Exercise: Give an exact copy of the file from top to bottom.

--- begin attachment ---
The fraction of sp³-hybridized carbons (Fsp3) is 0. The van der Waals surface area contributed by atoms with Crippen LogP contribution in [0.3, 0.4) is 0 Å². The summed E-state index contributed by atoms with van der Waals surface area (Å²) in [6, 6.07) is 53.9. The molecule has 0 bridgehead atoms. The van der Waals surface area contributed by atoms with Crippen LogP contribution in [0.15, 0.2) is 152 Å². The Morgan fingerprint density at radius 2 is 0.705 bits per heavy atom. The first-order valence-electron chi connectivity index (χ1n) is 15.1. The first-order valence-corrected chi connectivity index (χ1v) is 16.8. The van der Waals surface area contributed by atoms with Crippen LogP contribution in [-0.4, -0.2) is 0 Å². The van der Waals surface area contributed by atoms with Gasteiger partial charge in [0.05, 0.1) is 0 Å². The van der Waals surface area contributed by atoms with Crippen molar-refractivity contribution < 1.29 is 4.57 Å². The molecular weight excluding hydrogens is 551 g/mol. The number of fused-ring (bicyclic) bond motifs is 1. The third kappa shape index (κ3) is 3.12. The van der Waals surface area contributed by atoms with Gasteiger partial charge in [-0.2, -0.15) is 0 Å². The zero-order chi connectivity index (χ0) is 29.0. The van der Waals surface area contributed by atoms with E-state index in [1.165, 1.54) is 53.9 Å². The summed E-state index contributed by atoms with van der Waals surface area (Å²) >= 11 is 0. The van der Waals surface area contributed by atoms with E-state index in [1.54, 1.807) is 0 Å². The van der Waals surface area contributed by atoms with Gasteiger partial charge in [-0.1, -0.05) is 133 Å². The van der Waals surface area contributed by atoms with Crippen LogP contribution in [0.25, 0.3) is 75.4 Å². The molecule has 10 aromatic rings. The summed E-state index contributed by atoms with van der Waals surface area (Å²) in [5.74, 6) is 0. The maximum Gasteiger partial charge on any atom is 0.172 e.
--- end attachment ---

The fraction of sp³-hybridized carbons (Fsp3) is 0. The van der Waals surface area contributed by atoms with Crippen LogP contribution in [0.3, 0.4) is 0 Å². The summed E-state index contributed by atoms with van der Waals surface area (Å²) in [6, 6.07) is 53.9. The molecule has 0 bridgehead atoms. The van der Waals surface area contributed by atoms with Crippen LogP contribution in [0.15, 0.2) is 152 Å². The Morgan fingerprint density at radius 2 is 0.705 bits per heavy atom. The first-order valence-electron chi connectivity index (χ1n) is 15.1. The first-order valence-corrected chi connectivity index (χ1v) is 16.8. The van der Waals surface area contributed by atoms with Crippen LogP contribution in [-0.4, -0.2) is 0 Å². The van der Waals surface area contributed by atoms with Gasteiger partial charge in [0.05, 0.1) is 0 Å². The van der Waals surface area contributed by atoms with Crippen molar-refractivity contribution < 1.29 is 4.57 Å². The molecular weight excluding hydrogens is 551 g/mol. The number of fused-ring (bicyclic) bond motifs is 1. The third kappa shape index (κ3) is 3.12. The van der Waals surface area contributed by atoms with Gasteiger partial charge in [-0.2, -0.15) is 0 Å². The zero-order chi connectivity index (χ0) is 29.0. The van der Waals surface area contributed by atoms with E-state index in [1.165, 1.54) is 53.9 Å². The summed E-state index contributed by atoms with van der Waals surface area (Å²) >= 11 is 0. The van der Waals surface area contributed by atoms with E-state index in [1.54, 1.807) is 0 Å². The van der Waals surface area contributed by atoms with Gasteiger partial charge in [-0.1, -0.05) is 133 Å². The van der Waals surface area contributed by atoms with Crippen LogP contribution in [0.25, 0.3) is 75.4 Å². The molecule has 10 aromatic rings. The summed E-state index contributed by atoms with van der Waals surface area (Å²) in [5.74, 6) is 0. The maximum Gasteiger partial charge on any atom is 0.172 e.